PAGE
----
A Few Random Thoughts Upon Returning from Carbondale

So I just got back to Seattle from my church network’s annual Summer Conference, held in my college town and home of four years, Carbondale, Illinois.  Throughout my few days back, I had some thoughts and observations about the town, the restaurants, and a few other things, and have been looking forward to writing them out upon returning home.

The Nightlife movie critics are beyond ridiculous . . .

In late 2003, I picked up a Nightlife on a Thursday or Friday, as I often did, and read the review for the newly released Lord of the Rings: The Return of the King.  In a nutshell, they said, “Since there’s a lot of Oscar buzz surrounding this new summer-quality movie, some people might actually manage to mistake it for real cinema.”  A couple of years later, I read the review for Batman Begins, and the reviewer gave it (I think) one star out of five, complaining that it takes itself too seriously to be a movie about a comic book character, and you don’t even get to see Batman until more than an hour into the movie.  Well, I opened one up while standing in line at Don Taco this past Wednesday and read short excerpts from the review on The A-Team, which I LOVED, and I honestly don’t think the reviewer watched the movie.  Sure, he was probably in the theater, but he didn’t WATCH it.  All of his complaints are complaints of someone who has managed to combine a reasonable jaded-ness in light of modern Hollywood, with a serious over-abundance of self-importance and ego.  He decided, “this is a movie that is based off of a cheesy TV show from the 80’s, when few big movies are anything but updates and remakes anyway, therefore it’s worthless and I don’t care.”  At least I know few people there take those guys seriously.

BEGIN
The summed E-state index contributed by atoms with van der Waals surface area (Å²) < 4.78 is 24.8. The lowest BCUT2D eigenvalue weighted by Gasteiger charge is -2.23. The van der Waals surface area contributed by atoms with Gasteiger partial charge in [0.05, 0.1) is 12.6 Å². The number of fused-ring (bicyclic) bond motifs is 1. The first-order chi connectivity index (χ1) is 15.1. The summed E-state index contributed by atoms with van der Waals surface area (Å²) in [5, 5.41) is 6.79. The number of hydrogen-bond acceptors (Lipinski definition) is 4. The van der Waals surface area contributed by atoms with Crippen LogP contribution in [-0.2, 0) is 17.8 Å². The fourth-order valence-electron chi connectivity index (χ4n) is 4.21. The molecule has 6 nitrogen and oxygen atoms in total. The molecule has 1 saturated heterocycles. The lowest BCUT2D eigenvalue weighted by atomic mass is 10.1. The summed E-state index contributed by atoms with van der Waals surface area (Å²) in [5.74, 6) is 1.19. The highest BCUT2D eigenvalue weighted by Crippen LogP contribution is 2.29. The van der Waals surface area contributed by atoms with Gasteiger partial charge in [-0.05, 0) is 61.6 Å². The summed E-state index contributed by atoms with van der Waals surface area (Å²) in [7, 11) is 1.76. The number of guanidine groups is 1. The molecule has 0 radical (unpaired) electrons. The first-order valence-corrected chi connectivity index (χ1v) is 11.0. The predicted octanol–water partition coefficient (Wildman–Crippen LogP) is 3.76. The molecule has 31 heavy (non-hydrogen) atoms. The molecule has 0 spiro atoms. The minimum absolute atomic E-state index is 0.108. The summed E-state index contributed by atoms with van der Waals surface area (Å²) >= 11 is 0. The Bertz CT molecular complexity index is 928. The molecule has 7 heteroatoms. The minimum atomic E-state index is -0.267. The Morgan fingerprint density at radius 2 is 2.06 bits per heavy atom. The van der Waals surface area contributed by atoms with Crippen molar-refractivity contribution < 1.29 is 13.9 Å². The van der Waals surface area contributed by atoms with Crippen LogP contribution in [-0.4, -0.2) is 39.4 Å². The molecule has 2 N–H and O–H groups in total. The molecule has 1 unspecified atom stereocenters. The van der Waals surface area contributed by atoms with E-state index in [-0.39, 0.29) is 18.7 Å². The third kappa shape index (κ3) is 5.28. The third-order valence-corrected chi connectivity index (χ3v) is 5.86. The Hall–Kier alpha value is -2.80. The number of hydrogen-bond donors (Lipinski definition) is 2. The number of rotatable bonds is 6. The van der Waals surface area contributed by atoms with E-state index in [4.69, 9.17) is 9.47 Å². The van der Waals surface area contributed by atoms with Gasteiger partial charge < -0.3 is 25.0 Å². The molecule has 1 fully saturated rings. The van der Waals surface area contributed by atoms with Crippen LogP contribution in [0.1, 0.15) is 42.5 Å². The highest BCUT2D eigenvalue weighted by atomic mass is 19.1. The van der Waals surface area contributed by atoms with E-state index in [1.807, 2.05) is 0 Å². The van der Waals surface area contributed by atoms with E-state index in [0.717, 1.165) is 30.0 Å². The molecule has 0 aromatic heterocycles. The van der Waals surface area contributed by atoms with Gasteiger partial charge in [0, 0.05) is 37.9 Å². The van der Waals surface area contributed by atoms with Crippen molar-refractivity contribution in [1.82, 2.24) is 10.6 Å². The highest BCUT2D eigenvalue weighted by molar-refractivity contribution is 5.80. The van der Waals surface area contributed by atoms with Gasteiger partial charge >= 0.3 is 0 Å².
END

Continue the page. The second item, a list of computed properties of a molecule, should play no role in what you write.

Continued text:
The Giant City Water Tower is a lot like YouTube . . .

I guess I knew that years ago, too, but now I have a really good comparison to get it across to people who have never been there.  It’s 85-86 steps up to an observation deck, spiraling around a central support structure, and it’s all covered in Sharpie® and Bic® messages that have the maturity and taste of comments on YouTube.  Some of these graffiti artists appear to actually seek out comments from other people they don’t know to belittle and mock their memories there.  I could do a long rant on how disturbing it is that such actions are tolerated more and more, but I’ll spare you and me from that one.   The oldest marking I saw was from 1999, and someone CARVED it into the paint, so the rain can’t wash it off like all the stuff from April 2009 and before.

New Kahala has the worst service I’ve ever experienced . . .